Mumbai: CR mainline railway electrification completes 91 years today

Published: 12 November, 2019 14:23 IST | Rajendra B Aklekar |

There is a saving of approximately Rs 120 crore per annum in electricity bill due to conversion from DC to AC as transmission losses have reduced

Today is the day when steam engines took a back seat on India's first railway with railway electrification from Chhatrapati Shivaji Maharaj Terminus (the then Victoria Terminus) to Kalyan commissioned on 12 November 1928 with 1500-volt DC traction system. Electrification was subsequently extended up to Igatpuri in Northeast line and up to Pune in Southeast line.

First passenger train Deccan Queen, with electric loco WCP-1 ran on June 1, 1930, between Bombay VT (now CSMT) and Poona (now Pune).

In 1500-volt DC system overhead equipment power was being supplied at 1500 volt from rectifier fed traction substations (TSS) normally having no sectioning. i.e. the TSS were connected in parallel. Traction Substations interspacing being very low, making fault level unmanageable and other problems. Overhead DC traction power supply system had reached its saturation level and it was very difficult to run more trains in section. The recurring maintenance cost of DC traction system was also very high. A high number of faults also occurred due to very high currents in the DC system.

The 25 kV AC system emerged as an economical form of electrification as a result of research and trials in Europe, particularly, on French Railways (SNCF). Indian Railways decided to adopt the 25 kV AC system of electrification as a standard in 1957.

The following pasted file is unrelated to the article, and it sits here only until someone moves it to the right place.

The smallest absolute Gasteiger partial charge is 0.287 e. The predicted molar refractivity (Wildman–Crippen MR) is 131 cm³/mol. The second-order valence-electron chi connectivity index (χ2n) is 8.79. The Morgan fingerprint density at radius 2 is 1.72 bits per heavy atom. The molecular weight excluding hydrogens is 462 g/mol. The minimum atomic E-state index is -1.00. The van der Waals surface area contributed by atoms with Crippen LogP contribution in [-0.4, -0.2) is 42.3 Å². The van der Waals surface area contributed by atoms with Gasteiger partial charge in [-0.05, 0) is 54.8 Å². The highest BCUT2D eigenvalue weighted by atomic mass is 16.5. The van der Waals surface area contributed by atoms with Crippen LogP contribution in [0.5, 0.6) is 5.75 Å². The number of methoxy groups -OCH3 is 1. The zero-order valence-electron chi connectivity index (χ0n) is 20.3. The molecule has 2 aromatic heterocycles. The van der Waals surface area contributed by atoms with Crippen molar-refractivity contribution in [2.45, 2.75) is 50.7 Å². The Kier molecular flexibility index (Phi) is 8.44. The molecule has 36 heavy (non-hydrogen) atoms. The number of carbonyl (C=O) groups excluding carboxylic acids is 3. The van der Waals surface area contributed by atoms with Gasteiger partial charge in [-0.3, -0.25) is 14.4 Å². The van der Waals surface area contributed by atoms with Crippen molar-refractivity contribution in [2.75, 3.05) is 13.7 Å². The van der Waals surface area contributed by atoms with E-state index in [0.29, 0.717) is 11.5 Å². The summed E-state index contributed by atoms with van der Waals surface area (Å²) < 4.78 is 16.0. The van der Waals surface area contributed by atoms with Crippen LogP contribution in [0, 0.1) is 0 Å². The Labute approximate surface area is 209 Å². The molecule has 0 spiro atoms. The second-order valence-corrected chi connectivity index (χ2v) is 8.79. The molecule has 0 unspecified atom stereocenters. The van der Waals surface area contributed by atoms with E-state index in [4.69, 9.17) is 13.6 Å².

Considering the limitations of the existing DC traction system, a decision was taken to convert it to 25 kV AC traction in 1996-97. Conversion from DC to AC traction of Igatpuri-Kalyan section was completed on November 12, 2006; Pune-Lonavala-Kalyan section on October 24, 2010; Kalyan-Thane section on January 24, 2014, and Thane-CSMT on June 8, 2015, on Central Railway. With this, the entire electrified mainline rail network in Central Railway uses 25 kV AC.

Due to switching over from 1500 v DC traction to 25 kV AC traction, the number of Traction substations has reduced from 21 to 4 in Kalyan-CSMT and from 72 to 18 in CSMT-Igatpuri/Pune section.

There is a saving of approximately Rs 120 crore per annum in electricity bill due to conversion from DC to AC as transmission losses have reduced, regenerative braking in three-phase EMUs and locomotives have been introduced etc.

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